Published on stuff.co.nz 5/11/2019
A Judge said breaking cow tails could effect New Zealand’s animal welfare reputation, after he fined a farm worker in court on Tuesday.
Farm worker Kenneth Cooper-Campbell, 25, of Tokanui, admitted having ill-treated animals by manipulating their tails while he worked on a Southland farm in 2018.
A judge alone trial before Judge Russell Collins begun in the Invercargill District Court on Monday.
On Tuesday, Cooper-Campbell was fined $4000 and ordered to pay about $780 in costs to the Ministry of Primary Industries.
Judge Collins, in sentencing, said Cooper-Campbell had always accepted some level of culpability.
For sentencing purposes, Judge Collins deemed he would be accountable for 10 of the breaks.
Cooper-Campbell was working on a farm owned by Forderiver Dairy, on South Hillend-Dipton Rd in South Hillend at the time.
A vet found at least 90 cows at the farm had their tails broken in a six-seven week period in 2018.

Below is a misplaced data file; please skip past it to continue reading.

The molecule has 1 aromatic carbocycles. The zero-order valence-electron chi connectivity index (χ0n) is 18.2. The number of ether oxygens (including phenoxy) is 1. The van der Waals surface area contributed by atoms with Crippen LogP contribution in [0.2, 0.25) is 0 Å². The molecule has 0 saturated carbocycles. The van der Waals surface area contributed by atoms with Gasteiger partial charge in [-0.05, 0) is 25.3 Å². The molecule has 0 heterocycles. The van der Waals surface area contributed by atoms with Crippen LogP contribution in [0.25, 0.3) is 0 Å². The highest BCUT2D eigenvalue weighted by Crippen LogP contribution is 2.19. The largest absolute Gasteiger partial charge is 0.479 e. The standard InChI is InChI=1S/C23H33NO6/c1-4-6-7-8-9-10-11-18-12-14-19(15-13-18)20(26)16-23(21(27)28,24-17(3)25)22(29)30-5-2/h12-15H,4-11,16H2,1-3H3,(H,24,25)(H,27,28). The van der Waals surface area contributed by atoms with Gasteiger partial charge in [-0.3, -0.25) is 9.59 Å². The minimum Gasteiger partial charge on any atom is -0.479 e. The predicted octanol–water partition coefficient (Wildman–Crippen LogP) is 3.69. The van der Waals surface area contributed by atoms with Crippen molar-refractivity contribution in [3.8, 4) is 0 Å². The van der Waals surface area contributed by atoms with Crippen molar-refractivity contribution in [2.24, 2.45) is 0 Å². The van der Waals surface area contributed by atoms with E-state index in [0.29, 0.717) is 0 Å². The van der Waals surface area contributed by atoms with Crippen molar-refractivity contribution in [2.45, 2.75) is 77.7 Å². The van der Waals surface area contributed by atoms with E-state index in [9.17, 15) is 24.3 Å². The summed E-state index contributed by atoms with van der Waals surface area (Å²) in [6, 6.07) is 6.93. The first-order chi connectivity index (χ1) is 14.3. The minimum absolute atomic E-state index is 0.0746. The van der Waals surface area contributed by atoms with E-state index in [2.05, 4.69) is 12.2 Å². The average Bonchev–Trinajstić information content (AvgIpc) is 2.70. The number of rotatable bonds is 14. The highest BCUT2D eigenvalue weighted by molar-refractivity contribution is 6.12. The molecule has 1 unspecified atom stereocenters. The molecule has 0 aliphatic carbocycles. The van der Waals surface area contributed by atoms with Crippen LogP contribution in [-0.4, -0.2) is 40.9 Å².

If Cooper-Campbell were to come before the court on animal welfare charges again, he would inevitably be facing disqualification from working in the industry, Judge Collins said.
Defence lawyer Richard Little, in his final submissions, said a large number of comments online were derogatory towards Cooper-Campbell.
Judge Collins said Cooper-Campbell would have to shoulder some criticism for this crime.
In his closing submissions, prosecution lawyer Leo Stothart said animal cruelty detracted from New Zealand’s image.